• The parameter autoload indicates whether the content should load automatically (true), or wait to load until the Loader.load() method is called (false). The default value is true. This parameter is inherited from the Loader component.

  • The parameter contentPath is an absolute or relative URL indicating the file to load when the Loader.load() method is called. A relative path must point to the SWF file loading the content. The URL must be in the same subdomain as the URL where the Flash content currently resides. For use in Flash Player or with the Test Movie command, all SWF files must be stored in the same folder, and the filenames cannot include folder or disk drive specifications. The default value is undefined until the load starts. This parameter is inherited from the Loader component.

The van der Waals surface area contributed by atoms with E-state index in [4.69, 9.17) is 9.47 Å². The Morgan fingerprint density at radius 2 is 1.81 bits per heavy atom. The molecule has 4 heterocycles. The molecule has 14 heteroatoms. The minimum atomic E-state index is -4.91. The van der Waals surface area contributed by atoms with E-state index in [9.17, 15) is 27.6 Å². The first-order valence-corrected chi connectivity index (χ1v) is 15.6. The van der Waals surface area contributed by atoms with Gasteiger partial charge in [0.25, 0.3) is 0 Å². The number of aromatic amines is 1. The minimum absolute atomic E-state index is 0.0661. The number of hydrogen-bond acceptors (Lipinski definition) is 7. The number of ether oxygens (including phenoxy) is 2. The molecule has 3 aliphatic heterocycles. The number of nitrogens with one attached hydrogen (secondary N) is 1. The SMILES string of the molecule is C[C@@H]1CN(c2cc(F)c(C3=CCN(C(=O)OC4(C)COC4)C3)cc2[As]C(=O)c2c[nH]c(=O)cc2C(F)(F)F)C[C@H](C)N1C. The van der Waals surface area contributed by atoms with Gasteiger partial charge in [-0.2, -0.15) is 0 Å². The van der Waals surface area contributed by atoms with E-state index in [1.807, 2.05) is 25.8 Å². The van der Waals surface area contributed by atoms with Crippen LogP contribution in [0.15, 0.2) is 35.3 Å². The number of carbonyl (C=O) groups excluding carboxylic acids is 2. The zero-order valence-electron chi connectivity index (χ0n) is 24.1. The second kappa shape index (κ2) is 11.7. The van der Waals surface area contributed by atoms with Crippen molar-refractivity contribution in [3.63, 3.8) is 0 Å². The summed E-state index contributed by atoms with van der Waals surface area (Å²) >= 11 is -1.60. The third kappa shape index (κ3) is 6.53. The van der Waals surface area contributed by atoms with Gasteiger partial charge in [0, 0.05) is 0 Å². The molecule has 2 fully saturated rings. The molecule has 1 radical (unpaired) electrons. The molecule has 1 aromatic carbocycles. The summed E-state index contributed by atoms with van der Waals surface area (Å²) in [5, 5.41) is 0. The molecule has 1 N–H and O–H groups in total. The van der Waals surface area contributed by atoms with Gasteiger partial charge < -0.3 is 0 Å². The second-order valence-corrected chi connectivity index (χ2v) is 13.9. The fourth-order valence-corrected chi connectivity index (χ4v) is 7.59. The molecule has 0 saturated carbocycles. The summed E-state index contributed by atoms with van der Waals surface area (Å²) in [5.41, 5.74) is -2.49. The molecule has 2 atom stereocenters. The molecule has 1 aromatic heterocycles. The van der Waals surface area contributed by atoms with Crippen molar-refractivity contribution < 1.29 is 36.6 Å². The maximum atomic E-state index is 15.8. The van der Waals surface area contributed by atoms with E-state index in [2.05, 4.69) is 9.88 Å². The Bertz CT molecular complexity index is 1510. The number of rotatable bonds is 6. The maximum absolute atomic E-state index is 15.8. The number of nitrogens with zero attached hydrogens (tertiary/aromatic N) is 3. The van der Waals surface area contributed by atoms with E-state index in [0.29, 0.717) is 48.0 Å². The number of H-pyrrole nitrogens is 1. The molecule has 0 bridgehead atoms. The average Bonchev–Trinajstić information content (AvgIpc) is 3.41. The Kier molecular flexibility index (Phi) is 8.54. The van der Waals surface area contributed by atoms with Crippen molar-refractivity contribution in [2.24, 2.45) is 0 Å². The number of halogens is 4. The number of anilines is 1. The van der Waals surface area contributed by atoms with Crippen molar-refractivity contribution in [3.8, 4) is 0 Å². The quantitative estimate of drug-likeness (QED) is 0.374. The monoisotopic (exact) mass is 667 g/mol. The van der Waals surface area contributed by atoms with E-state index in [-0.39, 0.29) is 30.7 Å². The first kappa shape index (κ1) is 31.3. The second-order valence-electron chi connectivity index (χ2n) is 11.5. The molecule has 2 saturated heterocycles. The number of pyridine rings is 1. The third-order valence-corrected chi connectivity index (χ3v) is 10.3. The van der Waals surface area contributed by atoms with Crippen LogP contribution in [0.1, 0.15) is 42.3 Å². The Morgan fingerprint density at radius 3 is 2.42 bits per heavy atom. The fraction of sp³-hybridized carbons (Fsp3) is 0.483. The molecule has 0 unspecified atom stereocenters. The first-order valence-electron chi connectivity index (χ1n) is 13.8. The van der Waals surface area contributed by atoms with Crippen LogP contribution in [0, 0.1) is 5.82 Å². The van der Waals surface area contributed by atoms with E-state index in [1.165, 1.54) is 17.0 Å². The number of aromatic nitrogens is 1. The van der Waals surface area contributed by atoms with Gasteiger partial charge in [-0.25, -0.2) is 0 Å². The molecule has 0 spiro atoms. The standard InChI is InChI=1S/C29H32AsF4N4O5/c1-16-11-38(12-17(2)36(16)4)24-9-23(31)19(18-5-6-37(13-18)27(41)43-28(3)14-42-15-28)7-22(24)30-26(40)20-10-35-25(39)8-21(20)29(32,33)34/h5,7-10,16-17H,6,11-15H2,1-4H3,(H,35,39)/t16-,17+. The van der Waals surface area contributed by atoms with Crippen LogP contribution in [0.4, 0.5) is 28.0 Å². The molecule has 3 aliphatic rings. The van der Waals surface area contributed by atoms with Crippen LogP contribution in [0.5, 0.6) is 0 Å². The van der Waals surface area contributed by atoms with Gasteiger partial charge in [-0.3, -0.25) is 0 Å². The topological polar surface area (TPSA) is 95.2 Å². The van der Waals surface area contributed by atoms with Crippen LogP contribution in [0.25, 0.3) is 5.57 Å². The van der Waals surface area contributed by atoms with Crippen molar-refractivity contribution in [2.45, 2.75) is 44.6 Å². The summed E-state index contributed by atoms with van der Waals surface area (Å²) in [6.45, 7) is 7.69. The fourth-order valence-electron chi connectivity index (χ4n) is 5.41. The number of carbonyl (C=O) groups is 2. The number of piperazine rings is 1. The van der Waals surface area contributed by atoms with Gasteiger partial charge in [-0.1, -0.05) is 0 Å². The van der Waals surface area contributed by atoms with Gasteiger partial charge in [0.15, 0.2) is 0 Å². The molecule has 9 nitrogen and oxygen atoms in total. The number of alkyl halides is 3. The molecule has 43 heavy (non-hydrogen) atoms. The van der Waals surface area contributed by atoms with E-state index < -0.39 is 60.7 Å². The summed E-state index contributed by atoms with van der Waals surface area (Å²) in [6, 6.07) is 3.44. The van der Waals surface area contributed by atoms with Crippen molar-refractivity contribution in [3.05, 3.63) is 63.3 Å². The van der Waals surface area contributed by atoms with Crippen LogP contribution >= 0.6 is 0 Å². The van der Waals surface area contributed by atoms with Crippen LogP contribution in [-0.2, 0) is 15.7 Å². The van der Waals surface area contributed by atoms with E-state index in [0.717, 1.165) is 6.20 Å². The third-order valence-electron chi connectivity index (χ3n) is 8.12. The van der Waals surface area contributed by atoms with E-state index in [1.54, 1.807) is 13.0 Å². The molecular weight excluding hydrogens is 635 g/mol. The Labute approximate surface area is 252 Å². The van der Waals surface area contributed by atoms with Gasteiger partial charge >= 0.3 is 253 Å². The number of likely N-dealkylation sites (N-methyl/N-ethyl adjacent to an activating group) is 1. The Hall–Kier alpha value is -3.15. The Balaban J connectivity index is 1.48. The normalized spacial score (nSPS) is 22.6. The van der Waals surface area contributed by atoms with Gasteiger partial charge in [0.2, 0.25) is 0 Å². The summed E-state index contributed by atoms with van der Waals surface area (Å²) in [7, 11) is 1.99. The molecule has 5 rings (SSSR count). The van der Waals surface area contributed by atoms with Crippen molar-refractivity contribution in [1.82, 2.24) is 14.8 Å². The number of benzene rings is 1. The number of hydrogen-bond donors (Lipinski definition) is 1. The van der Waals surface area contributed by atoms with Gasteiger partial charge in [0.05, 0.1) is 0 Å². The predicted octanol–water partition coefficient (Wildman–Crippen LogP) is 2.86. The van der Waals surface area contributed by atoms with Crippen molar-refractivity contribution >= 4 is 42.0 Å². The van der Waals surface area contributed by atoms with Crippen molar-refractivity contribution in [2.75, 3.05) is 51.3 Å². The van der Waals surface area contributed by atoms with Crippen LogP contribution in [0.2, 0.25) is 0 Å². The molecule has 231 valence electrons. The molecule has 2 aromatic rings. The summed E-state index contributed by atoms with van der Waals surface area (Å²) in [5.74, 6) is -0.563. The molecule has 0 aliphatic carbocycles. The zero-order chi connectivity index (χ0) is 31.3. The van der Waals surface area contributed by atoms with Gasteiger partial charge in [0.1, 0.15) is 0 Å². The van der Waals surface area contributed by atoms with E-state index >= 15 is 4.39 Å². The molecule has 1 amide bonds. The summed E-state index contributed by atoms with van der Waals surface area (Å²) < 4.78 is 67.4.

To specify parameter settings for a screen:

  1. Select a screen in the Screen Outline pane.

  2. Select Window > Properties.

  3. In the Property inspector, click the Parameters tab.Click the setting for a parameter, and select a setting from the pop-up menu.

  4. Click the setting for a parameter, and select a setting from the pop-up menu.

 

About adding media content to screens (Flash Professional only)

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You add media content to screens the same as you do to a Flash document that does not contain screens. You can add media content to the screen that is currently selected in the Screen Outline pane.

Selecting and moving screens (Flash Professional only)